5. silk sailor-inspired top by jaeger boutique. très geneviève. 

7 November 2013



when you're getting to the end of your trip and need to save some money, head to the café at the swedish institute cause man, this place is cheap! in paris terms, anyway. not only that, but it's one of the loveliest and most relaxing places to enjoy a coffee or have lunch that i have ever been to. they have the nicest outside terrace and on a sunny day it's just wonderful. it always feels like you have managed to find somewhere special and a bit secret, although i'm sure most people know about it. last time we got an apple and cinnamon cake and i've been trying to re-create it ever since, with no luck! so if they have it, make sure you get a piece. also, they have tea for two euros. this might not sound like the best thing ever, but i'm british and i really start to miss tea after a few days of not having it, though i never want to shell out the five euros most places charge for it in paris (rose bakery, for instance). so this really is amazing. the institute itself is also worth checking out, as they put on some really great art exhibitions, such as jockum nordström which we were lucky enough to see the first time we visited paris. 

this is a really cool café located on the qaui de valmy and it's open all day for breakfast, lunch and dinner. they do this really good breakfast meal type-thing for about ten euros a person, where you get a hot drink, a smoothie, some toast and spreads like jam and nutella, and a bolied egg. pretty darn good! hopefully they still do it now. this place also has some good exhibitions, and one time we went they had a gini helie portrait exhibition going on, with lots of her works just dotted around the place. it gets very "cool" in the evening, with lots of hipsters hanging out on the canal (a bit too cool, if you know what i mean). this is the area that the well-known "bobo" hangout chez prune is located after all, so prepare yourself.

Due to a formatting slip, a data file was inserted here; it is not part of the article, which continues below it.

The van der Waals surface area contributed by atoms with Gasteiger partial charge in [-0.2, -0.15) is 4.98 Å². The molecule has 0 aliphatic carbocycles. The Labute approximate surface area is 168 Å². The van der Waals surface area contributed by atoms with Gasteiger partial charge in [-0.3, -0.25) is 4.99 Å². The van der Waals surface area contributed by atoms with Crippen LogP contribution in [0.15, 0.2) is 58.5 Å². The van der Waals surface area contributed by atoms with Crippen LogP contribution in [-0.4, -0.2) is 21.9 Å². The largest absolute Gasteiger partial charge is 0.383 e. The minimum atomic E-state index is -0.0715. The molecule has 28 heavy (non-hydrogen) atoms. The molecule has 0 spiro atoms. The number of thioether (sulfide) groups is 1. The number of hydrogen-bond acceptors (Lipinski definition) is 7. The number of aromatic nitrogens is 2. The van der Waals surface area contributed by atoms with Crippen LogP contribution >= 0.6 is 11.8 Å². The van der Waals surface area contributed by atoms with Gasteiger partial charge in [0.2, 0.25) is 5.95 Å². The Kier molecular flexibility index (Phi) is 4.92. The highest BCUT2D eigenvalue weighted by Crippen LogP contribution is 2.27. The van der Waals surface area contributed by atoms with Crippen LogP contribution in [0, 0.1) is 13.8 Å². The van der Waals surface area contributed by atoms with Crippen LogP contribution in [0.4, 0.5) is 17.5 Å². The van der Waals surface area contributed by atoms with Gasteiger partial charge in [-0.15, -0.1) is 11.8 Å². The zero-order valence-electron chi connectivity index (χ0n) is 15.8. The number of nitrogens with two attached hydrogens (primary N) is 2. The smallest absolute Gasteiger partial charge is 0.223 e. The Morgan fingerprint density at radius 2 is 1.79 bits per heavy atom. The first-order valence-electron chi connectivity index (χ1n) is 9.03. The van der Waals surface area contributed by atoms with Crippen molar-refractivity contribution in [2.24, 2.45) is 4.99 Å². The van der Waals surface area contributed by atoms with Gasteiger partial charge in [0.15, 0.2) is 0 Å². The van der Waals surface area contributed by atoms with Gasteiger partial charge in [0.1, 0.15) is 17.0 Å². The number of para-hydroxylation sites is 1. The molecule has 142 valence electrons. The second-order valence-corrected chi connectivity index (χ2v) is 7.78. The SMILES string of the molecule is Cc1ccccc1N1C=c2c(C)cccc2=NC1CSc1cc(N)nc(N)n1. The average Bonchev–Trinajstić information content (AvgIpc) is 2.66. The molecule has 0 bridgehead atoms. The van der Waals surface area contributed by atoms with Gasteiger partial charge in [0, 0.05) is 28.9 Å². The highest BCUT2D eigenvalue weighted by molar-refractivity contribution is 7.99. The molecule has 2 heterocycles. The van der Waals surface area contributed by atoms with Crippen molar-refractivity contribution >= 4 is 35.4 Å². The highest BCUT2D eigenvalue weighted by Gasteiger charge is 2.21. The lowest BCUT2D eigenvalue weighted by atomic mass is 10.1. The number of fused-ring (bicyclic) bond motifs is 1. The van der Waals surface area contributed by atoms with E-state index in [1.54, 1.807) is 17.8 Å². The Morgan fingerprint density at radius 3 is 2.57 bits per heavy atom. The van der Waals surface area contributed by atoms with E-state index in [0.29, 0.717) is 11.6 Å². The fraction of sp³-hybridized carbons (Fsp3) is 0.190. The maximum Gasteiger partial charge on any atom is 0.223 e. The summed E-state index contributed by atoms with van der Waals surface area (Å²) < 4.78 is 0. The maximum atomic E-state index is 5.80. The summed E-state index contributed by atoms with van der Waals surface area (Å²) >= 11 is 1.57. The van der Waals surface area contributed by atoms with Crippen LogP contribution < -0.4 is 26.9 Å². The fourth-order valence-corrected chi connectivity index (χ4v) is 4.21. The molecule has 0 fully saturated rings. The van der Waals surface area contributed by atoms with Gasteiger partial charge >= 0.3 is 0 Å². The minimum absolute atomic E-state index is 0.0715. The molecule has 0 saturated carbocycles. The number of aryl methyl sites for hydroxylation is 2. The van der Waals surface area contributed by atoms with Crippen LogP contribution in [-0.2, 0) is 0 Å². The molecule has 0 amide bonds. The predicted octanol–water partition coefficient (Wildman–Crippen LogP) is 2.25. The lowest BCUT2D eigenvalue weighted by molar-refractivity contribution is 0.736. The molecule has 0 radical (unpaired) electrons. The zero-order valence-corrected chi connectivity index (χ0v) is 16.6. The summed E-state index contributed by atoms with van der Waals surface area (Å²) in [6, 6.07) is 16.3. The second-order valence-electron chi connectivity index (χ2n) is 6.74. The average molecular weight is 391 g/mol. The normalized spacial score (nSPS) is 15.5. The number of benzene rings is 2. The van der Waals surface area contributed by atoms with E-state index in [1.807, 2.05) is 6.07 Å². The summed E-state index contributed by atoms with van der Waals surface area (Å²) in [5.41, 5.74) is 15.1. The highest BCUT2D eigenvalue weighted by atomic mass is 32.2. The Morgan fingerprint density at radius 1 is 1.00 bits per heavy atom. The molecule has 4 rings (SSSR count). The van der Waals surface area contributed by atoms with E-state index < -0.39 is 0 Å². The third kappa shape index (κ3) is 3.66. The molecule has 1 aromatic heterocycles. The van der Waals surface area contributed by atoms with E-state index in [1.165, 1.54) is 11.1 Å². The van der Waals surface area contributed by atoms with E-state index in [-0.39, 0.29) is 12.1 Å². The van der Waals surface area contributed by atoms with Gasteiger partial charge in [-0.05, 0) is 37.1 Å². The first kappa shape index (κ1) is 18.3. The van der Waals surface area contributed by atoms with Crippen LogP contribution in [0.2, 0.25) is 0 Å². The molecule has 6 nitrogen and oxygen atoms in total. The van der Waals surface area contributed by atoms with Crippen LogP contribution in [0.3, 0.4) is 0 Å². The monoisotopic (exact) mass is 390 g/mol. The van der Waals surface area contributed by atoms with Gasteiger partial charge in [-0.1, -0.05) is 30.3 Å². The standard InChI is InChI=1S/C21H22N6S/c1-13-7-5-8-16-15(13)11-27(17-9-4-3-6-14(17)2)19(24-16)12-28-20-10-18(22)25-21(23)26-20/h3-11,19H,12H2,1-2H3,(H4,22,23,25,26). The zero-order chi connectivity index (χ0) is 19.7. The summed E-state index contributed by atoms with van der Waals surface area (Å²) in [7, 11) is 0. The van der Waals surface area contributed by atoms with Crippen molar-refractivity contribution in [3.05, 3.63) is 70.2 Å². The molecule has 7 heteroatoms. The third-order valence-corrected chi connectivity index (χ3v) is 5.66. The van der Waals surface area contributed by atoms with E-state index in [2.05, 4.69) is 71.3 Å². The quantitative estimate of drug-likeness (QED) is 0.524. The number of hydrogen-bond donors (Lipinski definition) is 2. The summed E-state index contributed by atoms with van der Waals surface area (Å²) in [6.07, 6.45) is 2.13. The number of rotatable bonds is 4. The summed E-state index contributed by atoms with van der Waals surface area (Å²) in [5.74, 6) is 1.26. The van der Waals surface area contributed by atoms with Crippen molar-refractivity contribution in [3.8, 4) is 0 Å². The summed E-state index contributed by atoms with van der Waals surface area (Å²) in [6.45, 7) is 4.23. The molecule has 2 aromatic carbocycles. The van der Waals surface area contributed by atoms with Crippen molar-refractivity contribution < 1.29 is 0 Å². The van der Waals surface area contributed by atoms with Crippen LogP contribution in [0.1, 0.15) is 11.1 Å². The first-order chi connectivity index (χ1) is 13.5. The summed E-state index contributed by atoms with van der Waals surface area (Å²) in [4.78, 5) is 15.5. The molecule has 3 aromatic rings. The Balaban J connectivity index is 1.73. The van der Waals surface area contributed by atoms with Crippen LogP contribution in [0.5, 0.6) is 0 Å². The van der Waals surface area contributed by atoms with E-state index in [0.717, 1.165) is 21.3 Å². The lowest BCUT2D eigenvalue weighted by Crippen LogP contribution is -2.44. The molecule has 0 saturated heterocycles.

this is a classic french patisserie but with a japanese influence, so there's lots of macaroons and eclairs but with matcha (green tea) and black sesame fillings. if you're bored to death of ladurée, this place is a good alternative, and the violet-flavoured macaroon is better than any of the ones i've had from ladurée anyway (well maybe not orange blossom but it's still good). the branch we always go to is the one round the corner from the jardin du luxembourg, and this is so we can take our cakes and scoff them in the park straight after.

this cute little viennese café is also near the jardin du luxembourg, on the rue de l'ecole de médecine. it's a nice place to get a coffee and a cake, nothing exceptional but more normal-priced and it really is charming. sometimes you do just want a normal coffee and you don't care how photogenic the place is, and when we get to this stage this is where we go. i don't have photos of the food but here's some photos i took last time we were there.